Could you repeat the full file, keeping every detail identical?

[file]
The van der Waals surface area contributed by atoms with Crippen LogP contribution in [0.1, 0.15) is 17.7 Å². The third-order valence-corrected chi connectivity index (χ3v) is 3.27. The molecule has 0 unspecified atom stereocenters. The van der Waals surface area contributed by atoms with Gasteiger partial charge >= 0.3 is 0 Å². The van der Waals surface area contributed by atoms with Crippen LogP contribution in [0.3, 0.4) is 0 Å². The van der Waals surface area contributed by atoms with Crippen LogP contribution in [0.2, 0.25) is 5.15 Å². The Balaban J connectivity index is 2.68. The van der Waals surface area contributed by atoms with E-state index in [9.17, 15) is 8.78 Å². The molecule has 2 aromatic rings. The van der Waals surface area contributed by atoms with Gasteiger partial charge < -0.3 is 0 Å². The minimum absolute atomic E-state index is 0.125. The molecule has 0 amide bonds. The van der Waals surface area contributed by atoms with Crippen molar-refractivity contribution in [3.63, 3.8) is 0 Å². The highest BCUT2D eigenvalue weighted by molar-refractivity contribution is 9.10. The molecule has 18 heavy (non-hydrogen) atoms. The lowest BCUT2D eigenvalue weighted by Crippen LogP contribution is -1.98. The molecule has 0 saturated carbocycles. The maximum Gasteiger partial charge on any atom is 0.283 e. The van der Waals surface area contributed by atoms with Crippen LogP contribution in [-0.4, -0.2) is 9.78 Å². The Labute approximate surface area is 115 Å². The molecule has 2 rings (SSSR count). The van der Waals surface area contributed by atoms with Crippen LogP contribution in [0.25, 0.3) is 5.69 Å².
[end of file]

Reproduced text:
The van der Waals surface area contributed by atoms with Crippen LogP contribution in [0.1, 0.15) is 17.7 Å². The third-order valence-corrected chi connectivity index (χ3v) is 3.27. The molecule has 0 unspecified atom stereocenters. The van der Waals surface area contributed by atoms with Gasteiger partial charge >= 0.3 is 0 Å². The van der Waals surface area contributed by atoms with Crippen LogP contribution in [0.3, 0.4) is 0 Å². The van der Waals surface area contributed by atoms with Crippen LogP contribution in [0.2, 0.25) is 5.15 Å². The Balaban J connectivity index is 2.68. The van der Waals surface area contributed by atoms with E-state index in [9.17, 15) is 8.78 Å². The molecule has 2 aromatic rings. The van der Waals surface area contributed by atoms with Gasteiger partial charge < -0.3 is 0 Å². The minimum absolute atomic E-state index is 0.125. The molecule has 0 amide bonds. The van der Waals surface area contributed by atoms with Crippen molar-refractivity contribution in [3.63, 3.8) is 0 Å². The highest BCUT2D eigenvalue weighted by molar-refractivity contribution is 9.10. The molecule has 18 heavy (non-hydrogen) atoms. The lowest BCUT2D eigenvalue weighted by Crippen LogP contribution is -1.98. The molecule has 0 saturated carbocycles. The maximum Gasteiger partial charge on any atom is 0.283 e. The van der Waals surface area contributed by atoms with Crippen LogP contribution in [-0.4, -0.2) is 9.78 Å². The Labute approximate surface area is 115 Å². The molecule has 2 rings (SSSR count). The van der Waals surface area contributed by atoms with Crippen LogP contribution in [0.25, 0.3) is 5.69 Å².